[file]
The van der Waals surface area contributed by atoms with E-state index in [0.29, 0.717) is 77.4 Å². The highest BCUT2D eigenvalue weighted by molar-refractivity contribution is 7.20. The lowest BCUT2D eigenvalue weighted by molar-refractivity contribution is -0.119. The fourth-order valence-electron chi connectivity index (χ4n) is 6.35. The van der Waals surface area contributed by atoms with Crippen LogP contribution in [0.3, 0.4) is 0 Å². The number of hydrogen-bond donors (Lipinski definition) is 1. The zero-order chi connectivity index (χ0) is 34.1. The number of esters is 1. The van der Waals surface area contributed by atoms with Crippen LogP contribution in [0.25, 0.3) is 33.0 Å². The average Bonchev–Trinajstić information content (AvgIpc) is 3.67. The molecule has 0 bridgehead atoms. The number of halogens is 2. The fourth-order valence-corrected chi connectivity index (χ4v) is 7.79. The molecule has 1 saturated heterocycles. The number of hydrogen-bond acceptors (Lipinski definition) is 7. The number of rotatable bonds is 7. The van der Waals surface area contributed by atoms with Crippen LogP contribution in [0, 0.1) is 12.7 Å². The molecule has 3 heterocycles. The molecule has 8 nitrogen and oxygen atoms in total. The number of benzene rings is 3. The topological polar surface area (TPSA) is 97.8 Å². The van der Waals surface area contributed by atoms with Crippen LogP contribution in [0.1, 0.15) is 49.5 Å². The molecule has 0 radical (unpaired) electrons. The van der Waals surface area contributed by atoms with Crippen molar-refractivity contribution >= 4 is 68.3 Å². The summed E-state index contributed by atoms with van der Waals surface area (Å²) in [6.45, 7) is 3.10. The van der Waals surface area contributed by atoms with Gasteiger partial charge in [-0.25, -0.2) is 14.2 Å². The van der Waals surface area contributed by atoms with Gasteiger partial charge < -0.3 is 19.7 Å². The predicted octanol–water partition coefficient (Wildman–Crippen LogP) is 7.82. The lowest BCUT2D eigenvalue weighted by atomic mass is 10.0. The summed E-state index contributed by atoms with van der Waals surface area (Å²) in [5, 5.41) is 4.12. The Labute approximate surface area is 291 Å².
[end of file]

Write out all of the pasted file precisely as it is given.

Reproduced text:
The van der Waals surface area contributed by atoms with E-state index in [0.29, 0.717) is 77.4 Å². The highest BCUT2D eigenvalue weighted by molar-refractivity contribution is 7.20. The lowest BCUT2D eigenvalue weighted by molar-refractivity contribution is -0.119. The fourth-order valence-electron chi connectivity index (χ4n) is 6.35. The van der Waals surface area contributed by atoms with Crippen LogP contribution in [0.3, 0.4) is 0 Å². The number of hydrogen-bond donors (Lipinski definition) is 1. The zero-order chi connectivity index (χ0) is 34.1. The number of esters is 1. The van der Waals surface area contributed by atoms with Crippen LogP contribution in [0.25, 0.3) is 33.0 Å². The average Bonchev–Trinajstić information content (AvgIpc) is 3.67. The molecule has 0 bridgehead atoms. The number of halogens is 2. The fourth-order valence-corrected chi connectivity index (χ4v) is 7.79. The molecule has 1 saturated heterocycles. The number of hydrogen-bond acceptors (Lipinski definition) is 7. The number of rotatable bonds is 7. The van der Waals surface area contributed by atoms with Crippen LogP contribution in [0, 0.1) is 12.7 Å². The molecule has 3 heterocycles. The molecule has 8 nitrogen and oxygen atoms in total. The number of benzene rings is 3. The topological polar surface area (TPSA) is 97.8 Å². The van der Waals surface area contributed by atoms with Crippen LogP contribution in [0.1, 0.15) is 49.5 Å². The molecule has 0 radical (unpaired) electrons. The van der Waals surface area contributed by atoms with Crippen molar-refractivity contribution >= 4 is 68.3 Å². The summed E-state index contributed by atoms with van der Waals surface area (Å²) in [6.45, 7) is 3.10. The van der Waals surface area contributed by atoms with Gasteiger partial charge in [-0.25, -0.2) is 14.2 Å². The van der Waals surface area contributed by atoms with Gasteiger partial charge < -0.3 is 19.7 Å². The predicted octanol–water partition coefficient (Wildman–Crippen LogP) is 7.82. The lowest BCUT2D eigenvalue weighted by atomic mass is 10.0. The summed E-state index contributed by atoms with van der Waals surface area (Å²) in [5, 5.41) is 4.12. The Labute approximate surface area is 291 Å².